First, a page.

January 27, 2017 1:18 am
While child identity theft is not as common as identity theft among adults, it is still a risk. One in 40 families with children under 18 had at least one child whose personal information was compromised, according to the most recent survey by the Identity Theft Assistance Center and the Javelin Strategy & Research group (2012).
All it takes is a Social Security number – often applied for at birth – which can be paired with a different name, birth date and address to apply for credit. This is called a synthetic identity. And, for nearly 18 years, there is typically little risk of detection.
According to PNC, other warning signs your child may be a victim include:
- Notification by the IRS of unpaid taxes in your child's name.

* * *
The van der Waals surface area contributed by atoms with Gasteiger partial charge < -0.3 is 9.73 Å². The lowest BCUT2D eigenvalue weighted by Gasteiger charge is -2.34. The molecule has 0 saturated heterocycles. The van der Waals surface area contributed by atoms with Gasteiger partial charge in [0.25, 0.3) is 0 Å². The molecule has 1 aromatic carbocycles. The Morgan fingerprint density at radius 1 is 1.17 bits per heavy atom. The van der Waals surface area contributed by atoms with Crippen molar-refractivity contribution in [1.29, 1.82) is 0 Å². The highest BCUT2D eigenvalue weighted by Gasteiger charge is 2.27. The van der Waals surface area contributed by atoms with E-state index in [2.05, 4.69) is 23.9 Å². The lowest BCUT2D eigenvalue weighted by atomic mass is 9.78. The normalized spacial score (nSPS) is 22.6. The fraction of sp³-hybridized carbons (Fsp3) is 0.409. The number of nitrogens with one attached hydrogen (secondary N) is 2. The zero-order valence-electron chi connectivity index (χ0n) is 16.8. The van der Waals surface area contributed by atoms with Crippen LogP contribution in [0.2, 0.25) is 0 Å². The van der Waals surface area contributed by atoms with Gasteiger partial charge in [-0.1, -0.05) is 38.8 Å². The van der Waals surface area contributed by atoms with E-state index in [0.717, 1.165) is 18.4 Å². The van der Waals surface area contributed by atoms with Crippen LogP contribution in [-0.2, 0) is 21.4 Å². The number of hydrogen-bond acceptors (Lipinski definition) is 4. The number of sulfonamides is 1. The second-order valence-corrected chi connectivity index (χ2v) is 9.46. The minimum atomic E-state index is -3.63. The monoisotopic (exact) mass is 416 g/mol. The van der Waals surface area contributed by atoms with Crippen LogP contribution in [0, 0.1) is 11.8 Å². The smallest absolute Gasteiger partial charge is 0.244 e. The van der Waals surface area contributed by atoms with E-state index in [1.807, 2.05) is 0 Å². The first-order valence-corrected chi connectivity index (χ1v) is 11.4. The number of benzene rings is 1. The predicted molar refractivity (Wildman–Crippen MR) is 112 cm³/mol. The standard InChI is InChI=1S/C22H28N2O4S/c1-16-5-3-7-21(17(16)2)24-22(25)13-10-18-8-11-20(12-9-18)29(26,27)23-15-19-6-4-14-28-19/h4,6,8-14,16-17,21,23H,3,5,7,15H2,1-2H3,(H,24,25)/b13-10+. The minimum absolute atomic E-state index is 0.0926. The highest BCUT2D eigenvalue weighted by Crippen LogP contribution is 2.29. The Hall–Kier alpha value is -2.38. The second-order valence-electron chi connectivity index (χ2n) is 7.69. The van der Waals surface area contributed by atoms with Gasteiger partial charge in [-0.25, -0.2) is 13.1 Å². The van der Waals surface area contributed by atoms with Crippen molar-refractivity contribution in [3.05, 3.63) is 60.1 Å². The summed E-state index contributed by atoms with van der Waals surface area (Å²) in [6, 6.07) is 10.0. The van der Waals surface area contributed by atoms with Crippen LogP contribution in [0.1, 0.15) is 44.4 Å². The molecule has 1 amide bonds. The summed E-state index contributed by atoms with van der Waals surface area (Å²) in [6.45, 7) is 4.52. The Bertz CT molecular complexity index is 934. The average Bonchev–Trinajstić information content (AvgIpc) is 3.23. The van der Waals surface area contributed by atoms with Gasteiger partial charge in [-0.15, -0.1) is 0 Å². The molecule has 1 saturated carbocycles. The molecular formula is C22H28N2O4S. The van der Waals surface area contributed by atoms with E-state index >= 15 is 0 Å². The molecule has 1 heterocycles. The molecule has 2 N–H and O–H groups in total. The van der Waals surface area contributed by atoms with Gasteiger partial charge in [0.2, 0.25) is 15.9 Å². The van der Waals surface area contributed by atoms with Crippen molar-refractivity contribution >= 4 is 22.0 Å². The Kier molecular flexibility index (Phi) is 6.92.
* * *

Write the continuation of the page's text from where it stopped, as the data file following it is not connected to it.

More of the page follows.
- Notification that a child's Social Security number was used on another tax return.
- Receiving collection calls for a minor child
- Receiving bills in a child's name for products or services not ordered or delivered.
- Declined for government benefits because benefits already are being paid to another account using the child's Social Security number.
Parents can be proactive in protecting their child from identity theft:
- Never carry your child's (or your) Social Security card in your wallet or purse. Keep it in a safe place, where it is not at risk of being stolen.
- Pay attention to forms from schools, doctor offices and others asking for personally identifiable information about your child. Opt out if you can or use the last four digits only.
- Shred all documents that show your child's personally identifiable information before throwing them away, just as you do for your own documents.
Most importantly: Request a credit report for your child annually, using the child's Social Security number for reference. Every individual is entitled to one free copy of their credit report once every 12 months at www.annualcreditreport.com. If there is no credit history on record, then typically the child has not fallen prey to identity thieves. If there is a credit history for a minor child, he/she has mostly likely become a victim.
Published with permission from RISMedia.